It takes him a bit to get going, but not long. First, he talks about someone who grew up what he calls a "fundamentalist", though he then cuts that off at the knees by saying that the religion the man was in was "cult". Then, he brings in the real issue--homosexuality. Apparently, Henri Nouwen struggled with it, though he never acted on it. But that's just him warming up.
I have friends that are involved in ministry to people that struggle with many issues including homosexuality and the way that they are treated by the majority of Christian leaders is horrendous, absolutely horrendous. One friend of mine spoke up for gay rights and was immediately black balled from speaking at several engagements due to his love for people that struggle with these issues. He has a message of GRACE just like the message of JESUS, yet, he was banned from speaking unless he towed the company line and tickled the ears of the listeners and fat cat political Christianistas.
So, if examples of this "horrendous, absolutely horrendous" treatment is one man not being allowed to speak about the liberal issue of gay rights, then I suppose we can understand where this writer is coming from. We may safely think that his idea of Jesus' "message of GRACE" (in all caps, of course) is an approval of homosexual behavior and a blanket approval of gay rights.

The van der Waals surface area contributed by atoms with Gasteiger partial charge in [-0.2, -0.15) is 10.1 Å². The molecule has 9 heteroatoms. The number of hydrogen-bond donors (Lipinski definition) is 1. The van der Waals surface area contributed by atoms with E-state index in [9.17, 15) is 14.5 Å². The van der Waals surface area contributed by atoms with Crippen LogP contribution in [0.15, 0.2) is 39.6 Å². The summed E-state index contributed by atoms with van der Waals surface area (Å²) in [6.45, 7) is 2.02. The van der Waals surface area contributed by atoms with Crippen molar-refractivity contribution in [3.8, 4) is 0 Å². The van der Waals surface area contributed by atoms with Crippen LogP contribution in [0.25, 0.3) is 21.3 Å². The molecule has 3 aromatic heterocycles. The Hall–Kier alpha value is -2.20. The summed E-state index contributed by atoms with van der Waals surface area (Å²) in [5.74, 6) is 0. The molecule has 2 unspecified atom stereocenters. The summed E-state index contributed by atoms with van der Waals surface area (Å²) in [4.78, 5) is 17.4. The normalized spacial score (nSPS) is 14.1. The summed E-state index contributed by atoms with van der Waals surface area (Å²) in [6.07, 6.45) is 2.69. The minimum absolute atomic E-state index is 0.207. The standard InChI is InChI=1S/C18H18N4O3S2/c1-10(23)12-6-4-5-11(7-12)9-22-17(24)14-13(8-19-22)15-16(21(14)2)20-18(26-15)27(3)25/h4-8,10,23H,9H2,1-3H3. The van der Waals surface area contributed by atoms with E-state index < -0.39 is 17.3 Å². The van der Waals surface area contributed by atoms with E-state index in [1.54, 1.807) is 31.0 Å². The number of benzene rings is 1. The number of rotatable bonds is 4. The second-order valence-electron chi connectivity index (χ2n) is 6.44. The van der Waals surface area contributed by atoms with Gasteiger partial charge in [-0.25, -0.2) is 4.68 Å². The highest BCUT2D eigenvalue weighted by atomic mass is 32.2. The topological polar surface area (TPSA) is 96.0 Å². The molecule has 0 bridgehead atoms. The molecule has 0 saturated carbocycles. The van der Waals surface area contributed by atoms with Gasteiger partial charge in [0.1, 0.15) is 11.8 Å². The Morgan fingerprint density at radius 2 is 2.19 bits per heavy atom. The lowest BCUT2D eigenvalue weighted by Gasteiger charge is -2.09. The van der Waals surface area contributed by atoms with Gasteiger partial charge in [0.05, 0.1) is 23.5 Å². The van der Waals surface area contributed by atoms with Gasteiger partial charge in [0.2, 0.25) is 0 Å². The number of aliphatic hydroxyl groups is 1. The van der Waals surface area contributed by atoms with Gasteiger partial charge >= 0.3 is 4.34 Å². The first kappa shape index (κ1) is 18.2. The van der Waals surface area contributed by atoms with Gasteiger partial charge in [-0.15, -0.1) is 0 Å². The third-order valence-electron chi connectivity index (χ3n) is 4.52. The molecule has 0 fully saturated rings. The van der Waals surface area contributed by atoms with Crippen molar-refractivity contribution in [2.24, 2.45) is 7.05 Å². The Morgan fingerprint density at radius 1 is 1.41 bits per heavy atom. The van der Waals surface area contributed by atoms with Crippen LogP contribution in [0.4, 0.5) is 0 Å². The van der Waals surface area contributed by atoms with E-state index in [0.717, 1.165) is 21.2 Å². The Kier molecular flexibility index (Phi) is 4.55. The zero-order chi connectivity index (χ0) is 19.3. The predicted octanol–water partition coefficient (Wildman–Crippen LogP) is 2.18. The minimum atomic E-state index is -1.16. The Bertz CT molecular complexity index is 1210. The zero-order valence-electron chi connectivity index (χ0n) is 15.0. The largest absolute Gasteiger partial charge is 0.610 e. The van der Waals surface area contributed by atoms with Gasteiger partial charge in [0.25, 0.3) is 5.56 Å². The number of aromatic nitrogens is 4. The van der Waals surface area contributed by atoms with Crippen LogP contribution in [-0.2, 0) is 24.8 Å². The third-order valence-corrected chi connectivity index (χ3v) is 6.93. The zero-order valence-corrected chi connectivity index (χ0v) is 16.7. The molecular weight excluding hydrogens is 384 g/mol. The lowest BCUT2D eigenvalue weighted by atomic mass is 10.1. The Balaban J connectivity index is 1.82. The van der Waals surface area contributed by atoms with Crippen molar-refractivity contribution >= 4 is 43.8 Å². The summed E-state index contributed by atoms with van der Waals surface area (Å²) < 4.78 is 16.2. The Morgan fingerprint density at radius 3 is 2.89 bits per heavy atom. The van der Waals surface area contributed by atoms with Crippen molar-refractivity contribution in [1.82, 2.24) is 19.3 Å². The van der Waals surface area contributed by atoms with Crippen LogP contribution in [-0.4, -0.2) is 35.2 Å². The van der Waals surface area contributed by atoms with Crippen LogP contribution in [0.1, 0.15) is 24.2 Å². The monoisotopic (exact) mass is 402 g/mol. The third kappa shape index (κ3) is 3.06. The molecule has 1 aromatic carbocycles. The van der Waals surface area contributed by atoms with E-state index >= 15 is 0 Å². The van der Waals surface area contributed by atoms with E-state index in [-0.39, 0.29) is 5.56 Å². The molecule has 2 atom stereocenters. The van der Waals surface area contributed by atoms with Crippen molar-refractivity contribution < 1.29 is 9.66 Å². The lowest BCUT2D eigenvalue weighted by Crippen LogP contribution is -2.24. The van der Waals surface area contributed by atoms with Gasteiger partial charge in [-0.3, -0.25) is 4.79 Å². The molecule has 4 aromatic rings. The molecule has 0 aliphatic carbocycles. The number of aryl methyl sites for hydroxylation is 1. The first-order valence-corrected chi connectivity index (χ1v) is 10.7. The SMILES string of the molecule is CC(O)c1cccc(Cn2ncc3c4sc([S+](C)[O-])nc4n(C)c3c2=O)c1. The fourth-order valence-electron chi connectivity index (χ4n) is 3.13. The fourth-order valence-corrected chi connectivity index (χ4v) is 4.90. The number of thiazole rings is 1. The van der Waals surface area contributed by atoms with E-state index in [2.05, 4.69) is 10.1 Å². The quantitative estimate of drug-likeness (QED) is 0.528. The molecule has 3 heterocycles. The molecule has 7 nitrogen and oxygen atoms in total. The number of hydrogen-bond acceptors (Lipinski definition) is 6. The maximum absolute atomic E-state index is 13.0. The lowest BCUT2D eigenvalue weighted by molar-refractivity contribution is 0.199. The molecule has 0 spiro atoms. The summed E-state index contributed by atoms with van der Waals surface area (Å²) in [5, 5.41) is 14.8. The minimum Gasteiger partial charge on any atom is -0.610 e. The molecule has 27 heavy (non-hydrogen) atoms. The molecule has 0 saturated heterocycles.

Oh, and the "Christianistas" comment shows his love for the brethren. But not to worry, all this speaker has to do is switch to the liberal camp, along with the emergents, and he and his message will be most welcomed there. He'll have plenty of ears to tickle, both of listeners and of fat cat political christianistas.
I kind of wander if Steve Camp would approve of this use of his song lyrics?
And someone should tell him that the quote he says is from a DC Talk song, isn't. It is from one of their albums, but it was a speaker on it, not a song.
When you see how soo many people are ostracized by factions within Christianity, do you feel the pain that they feel in their hearts?
Yes, I understand such ostracism. I am ostracized from the emergents and liberals, because I can't stomach their compromises, their whining, their faith in their own opinions. And their nastiness and judgmentalism.